Note:

- The location represents where a player is standing when the shot is thrown, and it is represented by x-y coordinates.
- The X coordinate is measured in feet and represents the distance from the center of the court, length-wise. -47 represents the baseline of the offensive team’s end. 47 represents the baseline of the defending team’s end.
- The Y coordinate is measured in feet and represents the distance from the basket, width-wise. -25 represents the right side of the court, 25 represents the left side of the court (for someone facing the offensive basket).
- In the output, there are empty values which mean that the corresponding shots or free throws are made. Since we only care about the scenarios where there are rebounds, we need to handle this later.

## Data Cleaning

To begin with, let’s take out the undesirable row values:

`# remove the rows where the shots or free throws were made`

train = train[train['f.oreb'].isna()==False]

Next, match the rebounded player id with his position in his team and the team condition (offending/defending):

# target columns is a list containing the input columns' names

target_columns = []

for event in ['off', 'def']:

for i in range(1, 6):

target_columns.append('playerid_' + event + '_player_' + str(i))reb_player_id_df = train[target_columns].eq(train['reb_player_id'], axis = 0)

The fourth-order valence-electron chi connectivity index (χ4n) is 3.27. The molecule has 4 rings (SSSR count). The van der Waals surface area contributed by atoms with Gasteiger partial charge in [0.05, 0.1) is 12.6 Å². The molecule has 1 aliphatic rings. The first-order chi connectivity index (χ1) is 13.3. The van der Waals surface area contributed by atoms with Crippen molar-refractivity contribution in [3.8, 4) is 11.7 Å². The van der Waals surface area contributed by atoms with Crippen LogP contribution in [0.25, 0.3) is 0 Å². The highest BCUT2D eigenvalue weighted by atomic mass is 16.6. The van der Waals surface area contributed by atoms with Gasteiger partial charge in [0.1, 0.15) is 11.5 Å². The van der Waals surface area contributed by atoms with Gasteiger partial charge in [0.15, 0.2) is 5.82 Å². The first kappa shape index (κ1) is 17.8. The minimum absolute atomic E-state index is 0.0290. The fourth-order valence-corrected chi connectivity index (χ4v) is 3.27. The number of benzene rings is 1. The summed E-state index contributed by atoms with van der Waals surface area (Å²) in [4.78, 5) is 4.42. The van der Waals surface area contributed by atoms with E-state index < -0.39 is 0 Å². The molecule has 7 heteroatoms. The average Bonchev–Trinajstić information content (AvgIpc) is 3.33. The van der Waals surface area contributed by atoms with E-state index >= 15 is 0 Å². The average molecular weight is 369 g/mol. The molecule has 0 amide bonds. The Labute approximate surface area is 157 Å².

reb_player_position_df = reb_player_id_df.idxmax(1).where(reb_player_id_df.any(1)).dropna()# encode all players on court

# 1~5 means a player is an offending one while 6~10 means a defending one

position_code = {

'playerid_off_player_1': 1,

'playerid_off_player_2': 2,

'playerid_off_player_3': 3,

'playerid_off_player_4': 4,

'playerid_off_player_5': 5,

'playerid_def_player_1': 6,

'playerid_def_player_2': 7,

'playerid_def_player_3': 8,

'playerid_def_player_4': 9,

'playerid_def_player_5': 10

}

output = reb_player_position_df.apply(lambdax: position_code[x])# reset the index

output = output.reset_index(drop=True)

Now, to many degrees, normalized data usually performs better in machine learning because it reduces the influences from outliers and avoids falling into local optimal points. Thus, since we have a certain range for both x and y coordinates, we could try Min-Max normalizer:

`train[[col for col in location_columns if '_y_' in col]] = (25 - train[[col for col in location_columns if '_y_' in col]]) / (25 - (-25))`

train[[col for col in location_columns if '_x_' in col]] = (47 - train[[col for col in location_columns if '_x_' in col]]) / (47 - (-47))

Now the data is ready to go!

## Model selection

I tried a suite of models that are expected to perform well in probability prediction, including Logistic Regression, Linear Discriminant Analysis, Quadratic Discriminant Analysis, Gaussian Naive Bayesian Classifier, and Multinomial Naive Bayesian Classifier.

`# define models`

models = [LogisticRegression(n_jobs=-1), LinearDiscriminantAnalysis(), QuadraticDiscriminantAnalysis(), GaussianNB(), MultinomialNB()]

Cross-validation:

names, values = [], []# evaluate each model one by one

# and store their names and log loss values

for model in models:

# get a name for the model

name = type(model).__name__[:15]

scores = evaluate_model(train, LabelEncoder().fit_transform(output), model)

# output the results

print('>%s %.3f (+/- %.3f)' % (name, np.mean(scores), np.std(scores)))

names.append(name)

values.append(scores)

The result shows that Linear Discriminant Analysis outperforms all other counterparts, so I selected it as my kernel algorithm.

`# save the model`

dump(LDA, 'LDA.joblib')